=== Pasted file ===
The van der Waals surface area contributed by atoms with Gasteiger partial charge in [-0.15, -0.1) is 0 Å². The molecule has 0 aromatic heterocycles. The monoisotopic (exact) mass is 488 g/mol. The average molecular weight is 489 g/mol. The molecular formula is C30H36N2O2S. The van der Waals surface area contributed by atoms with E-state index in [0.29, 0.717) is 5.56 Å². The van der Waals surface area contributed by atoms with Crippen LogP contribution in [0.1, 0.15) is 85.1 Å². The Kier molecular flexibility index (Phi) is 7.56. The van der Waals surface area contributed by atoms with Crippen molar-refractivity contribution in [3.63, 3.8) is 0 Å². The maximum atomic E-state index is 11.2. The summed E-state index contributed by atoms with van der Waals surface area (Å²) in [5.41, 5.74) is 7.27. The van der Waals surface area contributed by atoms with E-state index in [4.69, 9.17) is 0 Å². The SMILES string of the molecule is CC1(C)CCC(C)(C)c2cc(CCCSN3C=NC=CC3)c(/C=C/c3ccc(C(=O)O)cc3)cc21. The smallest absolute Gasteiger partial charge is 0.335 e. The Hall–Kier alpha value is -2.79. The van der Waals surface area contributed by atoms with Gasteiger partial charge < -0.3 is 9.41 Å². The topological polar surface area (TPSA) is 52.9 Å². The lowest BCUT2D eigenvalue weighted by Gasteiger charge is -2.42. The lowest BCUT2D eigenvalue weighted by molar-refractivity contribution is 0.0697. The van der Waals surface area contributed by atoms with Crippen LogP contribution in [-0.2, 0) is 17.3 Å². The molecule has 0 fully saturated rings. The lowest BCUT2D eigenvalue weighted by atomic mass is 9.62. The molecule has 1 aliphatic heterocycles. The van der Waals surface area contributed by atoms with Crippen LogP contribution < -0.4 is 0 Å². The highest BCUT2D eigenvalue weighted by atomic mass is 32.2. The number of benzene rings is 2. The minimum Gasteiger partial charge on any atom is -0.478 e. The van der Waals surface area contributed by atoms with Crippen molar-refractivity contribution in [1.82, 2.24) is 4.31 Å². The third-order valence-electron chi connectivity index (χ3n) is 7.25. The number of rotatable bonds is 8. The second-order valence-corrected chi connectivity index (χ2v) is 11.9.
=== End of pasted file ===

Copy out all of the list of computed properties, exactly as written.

The van der Waals surface area contributed by atoms with Gasteiger partial charge in [-0.15, -0.1) is 0 Å². The molecule has 0 aromatic heterocycles. The monoisotopic (exact) mass is 488 g/mol. The average molecular weight is 489 g/mol. The molecular formula is C30H36N2O2S. The van der Waals surface area contributed by atoms with E-state index in [0.29, 0.717) is 5.56 Å². The van der Waals surface area contributed by atoms with Crippen LogP contribution in [0.1, 0.15) is 85.1 Å². The Kier molecular flexibility index (Phi) is 7.56. The van der Waals surface area contributed by atoms with Crippen molar-refractivity contribution in [3.63, 3.8) is 0 Å². The maximum atomic E-state index is 11.2. The summed E-state index contributed by atoms with van der Waals surface area (Å²) in [5.41, 5.74) is 7.27. The van der Waals surface area contributed by atoms with E-state index in [4.69, 9.17) is 0 Å². The SMILES string of the molecule is CC1(C)CCC(C)(C)c2cc(CCCSN3C=NC=CC3)c(/C=C/c3ccc(C(=O)O)cc3)cc21. The smallest absolute Gasteiger partial charge is 0.335 e. The Hall–Kier alpha value is -2.79. The van der Waals surface area contributed by atoms with Gasteiger partial charge < -0.3 is 9.41 Å². The topological polar surface area (TPSA) is 52.9 Å². The lowest BCUT2D eigenvalue weighted by Gasteiger charge is -2.42. The lowest BCUT2D eigenvalue weighted by molar-refractivity contribution is 0.0697. The van der Waals surface area contributed by atoms with Crippen LogP contribution in [-0.2, 0) is 17.3 Å². The molecule has 0 fully saturated rings. The lowest BCUT2D eigenvalue weighted by atomic mass is 9.62. The molecule has 1 aliphatic heterocycles. The van der Waals surface area contributed by atoms with Crippen LogP contribution < -0.4 is 0 Å². The highest BCUT2D eigenvalue weighted by atomic mass is 32.2. The number of benzene rings is 2. The minimum Gasteiger partial charge on any atom is -0.478 e. The van der Waals surface area contributed by atoms with Crippen molar-refractivity contribution in [1.82, 2.24) is 4.31 Å². The third-order valence-electron chi connectivity index (χ3n) is 7.25. The number of rotatable bonds is 8. The second-order valence-corrected chi connectivity index (χ2v) is 11.9.